Hard Lessons: What I've Learned in 30+ Years as a Small-Scale Gold Miner (Part 5)

No piece of gold-bearing ground is ever completely worked out. I don’t care whether you’re slaving on some mining club’s piss-poor, hard-scrabble claim that has been turned over by countless others who came before you or you’ve been told by any number of self-proclaimed “experts” that the ground you’re on is absolutely sterile. There’s still good gold to be found there. So if you’re one of those folks who’ve contacted me with sob story after sob story about the crappy ground you’re limited to, then take heart (and while you’re at it, quit your whining).

Now what I’m NOT saying here is that it’ll be easy to find and recover that good gold, however. You’ll need to be smart, industrious, patient, and exacting in your mining approach and you’ll probably end up working harder than any 3 or 4 other miners combined. But the pay off will be a nice nugget or two (or even three or four), a bypassed gold pocket that’ll pay for all that mining gear you shelled out for in the past, or full-on bragging rights when you show those around you what they failed to discern and recover because they were either too lazy or too busy complaining. I can give you literally dozens of examples of this little truth in my own mining experience as well as in that of other miners. Beat that ground, don’t let it beat you.

Take on the difficult tasks. This admonition follows hard on the heels of the previous one. If you want to get that gold, get more gold, get bigger gold, then by gosh and by golly you’re going to have to get off your dead ass and man or woman up. How so? By busting your hump when and where others have refused to, by taking your mining approach to its logical conclusion, and by working locations or areas that put others off for any number of reasons. Interestingly enough, mining “wannabes” (and many mining novices) can find plenty of reasons why NOT to do something that’ll require that extra effort. Your duty is to find reasons why you SHOULD do it.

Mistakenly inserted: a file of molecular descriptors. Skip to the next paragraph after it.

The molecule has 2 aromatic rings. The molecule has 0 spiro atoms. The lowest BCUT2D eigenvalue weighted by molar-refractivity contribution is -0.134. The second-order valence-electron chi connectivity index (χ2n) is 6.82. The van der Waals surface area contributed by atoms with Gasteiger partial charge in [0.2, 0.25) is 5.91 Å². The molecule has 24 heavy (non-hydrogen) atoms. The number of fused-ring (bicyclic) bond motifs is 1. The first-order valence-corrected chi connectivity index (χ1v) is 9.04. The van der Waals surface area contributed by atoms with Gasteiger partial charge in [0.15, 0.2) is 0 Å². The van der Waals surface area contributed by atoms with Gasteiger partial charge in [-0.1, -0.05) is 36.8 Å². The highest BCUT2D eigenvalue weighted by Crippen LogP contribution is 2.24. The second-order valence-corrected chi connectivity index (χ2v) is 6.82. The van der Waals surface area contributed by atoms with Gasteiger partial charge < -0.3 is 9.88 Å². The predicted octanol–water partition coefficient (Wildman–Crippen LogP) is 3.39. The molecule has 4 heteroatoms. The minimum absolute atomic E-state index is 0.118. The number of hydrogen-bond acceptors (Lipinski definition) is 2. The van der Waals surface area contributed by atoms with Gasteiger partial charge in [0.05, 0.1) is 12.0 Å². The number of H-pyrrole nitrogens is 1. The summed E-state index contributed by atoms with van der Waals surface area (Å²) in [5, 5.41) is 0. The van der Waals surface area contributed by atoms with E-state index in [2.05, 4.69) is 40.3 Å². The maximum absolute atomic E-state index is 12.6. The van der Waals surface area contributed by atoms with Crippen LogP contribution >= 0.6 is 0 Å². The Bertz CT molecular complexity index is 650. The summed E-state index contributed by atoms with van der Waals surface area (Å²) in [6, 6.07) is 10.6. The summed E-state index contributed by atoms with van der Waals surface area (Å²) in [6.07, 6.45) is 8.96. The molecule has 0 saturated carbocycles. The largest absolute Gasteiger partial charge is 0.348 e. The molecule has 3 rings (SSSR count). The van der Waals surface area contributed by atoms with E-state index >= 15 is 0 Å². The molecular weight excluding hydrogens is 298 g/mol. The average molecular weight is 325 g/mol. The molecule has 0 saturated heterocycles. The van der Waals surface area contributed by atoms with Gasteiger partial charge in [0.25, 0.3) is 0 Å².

I remember many years ago staring at a section of bench gravels that sat up a steep slope some distance away and was completely covered by a network of brambles, thorns, and various and other sundry forms of unfriendly flora. At the time I was doing my own version of the “newbie” thing, trying to tease a tiny bit of color here and there out of the easy-to-work spots that wouldn’t try my patience or cause me too much effort. One of the oldtimers who was mentoring me at the time barely restrained himself from planting a size 12 boot in my nether regions and ordered me to “get off my ass” (forthwith, I might add) and clear a section of those bench gravels away. Well, that I did after much blood, sweat, toil, and tears. The upshot was this: that section of bench gravels gave us run after run of good gold, including a half dozen or more small nuggets. That spot was good because everyone else before had deemed it too difficult or too much hassle to get at. The light bulb went on in my head after that.

Don't listen to the "dream merchants." There's always going to be someone out there trying to sell you something you may or may not need to carry on your mining avocation. Aside from the real scam artists and hustlers (people you should avoid like the Black Plague), your average, everyday prospecting/mining shop owner or purveyor of mining gear is a pretty good guy or gal just trying to turn a buck or two. But even these folks sometimes show a propensity for laying it on thick with the "dream merchant" routine, so be forewarned. Invariably, they will be quick to play up the potential benefits of mining (and incidentally, buying their gear) while downplaying the hardships and difficulties. So don't get sold a bill of goods...don't listen to the "dream merchants."

By now you know I tell it like it is. Unlike others out there, I don’t believe in blowing smoke up your rear end and playing patty cake with you about how easy it is to find gold and “strike it rich.”

Mining’s a tough gig, but guess what? I think you’re up to the challenge.


If you liked this post, you may want to read: “Hard Lessons: What I've Learned in 30+ Years as a Small-Scale Gold Miner (Part 4)”

© J.R. 2011

Questions? E-mail me at jr872vt90@yahoo.com


  1. I agree with you J.R. and I have worked myself raw just to expose a shelf. Some paid off like our Blackberry site and some not. But the three things that make my digging easier is........my sons! Yep gave them the fever and the knowledge now all I have to do is point. Ahhh the good life of fatherhood.

  2. I hear ya Greg! My son is studying for his B.S. in geology...he'll mine if you ask, but he loves rocks more than gold. Go figure.... J.R.


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